Curator Steven Gartside describes Break in Transmission, the current exhibition at Manchester Metropolitan University’s Holden Gallery, as “the pleasures and pitfalls of language, communication and meaning”. I’m already bumbling through my own pitfalls as I wait for the exhibition to open.
I head to the café in the Benzie building for a butty, and I’m looking at all the faces of the students and imagining what bright lights of the future are here in this microcosmos. I’m a bit giddy because I’m at the same watering hole as Manchester’s art world debutantes who are preparing to be presented to their society.
“It’s pin only,” says the girl at the sandwich counter. “Do you know your pin number?” She senses stupidity in me.
“I actually do,” I reply, laughing. “What would you have done if I didn’t know my pin though?”
She can’t be doing with me. “I’d have sent you to the contactless machine.”
I’m wondering if this is a place that needs firm direction; there are more signs leading you to the toilet than I have ever seen. And I’m thinking “do creatives lack a sense of direction?” Also, I’m thinking this: “Should I have a tattoo on my forehead saying, I’m not as daft as I look?” And, if so, would that tattoo confirm that I am?
Anyroad, the exhibition is an interesting one and, among the five artists, I am immediately engaged with the work of Fiona Banner and Kerry Tribe. Banner’s Dear Contributor looks like a carbon copy of a rejection letter sent to the cartoon character Snoopy about his newly-written story and says things like “get lost” and “we wouldn’t use one of your stories if you paid us”. It has a fun childlike quality to the tone, as well as being cruel, and is over-written a few times so the reader really must scrutinise it to get the gist. There’s a real conflict in the piece where joke and insult meet.
It was produced by Banner’s own publishing house, The Vanity Press, which gave her the freedom to avoid decision-makers overseeing her output. I like that this work is in no way a gallery or agent transaction but the sole choice of the artist. In the same way, her five-minute film Tête à tête is a meeting of comedy and tragedy as two windsocks communicate awkwardly, moved and vocalised by the wind, while in contrast the wind sways and moves the clouds and leaves in harmony. The windsocks are protagonists; humanised things that can’t fully interact.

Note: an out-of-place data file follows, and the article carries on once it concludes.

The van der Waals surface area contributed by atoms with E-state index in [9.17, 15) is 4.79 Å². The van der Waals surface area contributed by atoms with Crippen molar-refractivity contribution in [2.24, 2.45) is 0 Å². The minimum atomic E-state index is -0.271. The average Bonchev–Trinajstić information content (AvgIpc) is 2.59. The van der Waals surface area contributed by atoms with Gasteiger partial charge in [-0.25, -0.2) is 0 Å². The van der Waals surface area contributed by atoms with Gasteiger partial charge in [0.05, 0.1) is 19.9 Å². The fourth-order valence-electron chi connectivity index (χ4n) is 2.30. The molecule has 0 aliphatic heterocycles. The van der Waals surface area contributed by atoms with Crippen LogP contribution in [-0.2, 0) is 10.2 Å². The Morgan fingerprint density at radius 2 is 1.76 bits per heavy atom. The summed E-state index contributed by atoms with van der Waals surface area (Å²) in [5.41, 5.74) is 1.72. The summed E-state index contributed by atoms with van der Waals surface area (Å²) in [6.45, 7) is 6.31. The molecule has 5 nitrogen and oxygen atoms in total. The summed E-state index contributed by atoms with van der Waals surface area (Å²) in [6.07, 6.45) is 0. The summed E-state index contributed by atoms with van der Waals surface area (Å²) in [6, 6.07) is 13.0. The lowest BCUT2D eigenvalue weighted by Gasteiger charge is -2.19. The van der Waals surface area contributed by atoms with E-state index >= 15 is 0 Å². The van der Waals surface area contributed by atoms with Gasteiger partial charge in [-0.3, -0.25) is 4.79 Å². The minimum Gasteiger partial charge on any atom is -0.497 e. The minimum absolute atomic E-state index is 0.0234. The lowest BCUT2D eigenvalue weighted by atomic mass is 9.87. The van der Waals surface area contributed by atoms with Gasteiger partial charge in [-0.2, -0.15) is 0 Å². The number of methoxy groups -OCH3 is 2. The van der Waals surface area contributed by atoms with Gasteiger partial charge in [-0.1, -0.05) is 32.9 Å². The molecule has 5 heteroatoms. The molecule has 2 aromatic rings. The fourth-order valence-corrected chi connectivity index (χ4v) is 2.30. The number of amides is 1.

Kerry Tribe’s work is also concerned with alternative routes of communication, and in her 2017 film Afasia (a deliberate misspelling of the condition aphasia which is caused by brain damage or a stroke that affects language and expression) the photographer Chris Riley, who lives with aphasia, talks of his condition, his work as a photographer and his passions. This is layered with an exploration of the artist’s own struggle to communicate while learning Spanish. The film presents Spanish words for Chris’s English language voiceover and visuals from Mexico’s rich cultural signifiers, then sometimes crystals and minerals that Chris adores. It feels like two people are struggling with a language while still enjoying things in life that they can’t successfully articulate.
And I’ve struggled to write these paragraphs. At first, I wrote about Tête à tête – “those wind things wanted to be a thing” and of the film Afasia, I asked my sister “if she thought seagulls could recognise the sign for ice creams and she said, ‘don’t be ridiculous’.”
So, if I was to sum up the exhibition, I reckon it’s about the gap between holding a thought and finding the significance. It’s about the moment before you put the pin number in.
Main image: Fiona Banner, Tête à tête
Break in Transmission is on at Manchester School of Art’s The Holden Gallery until March 16, 2018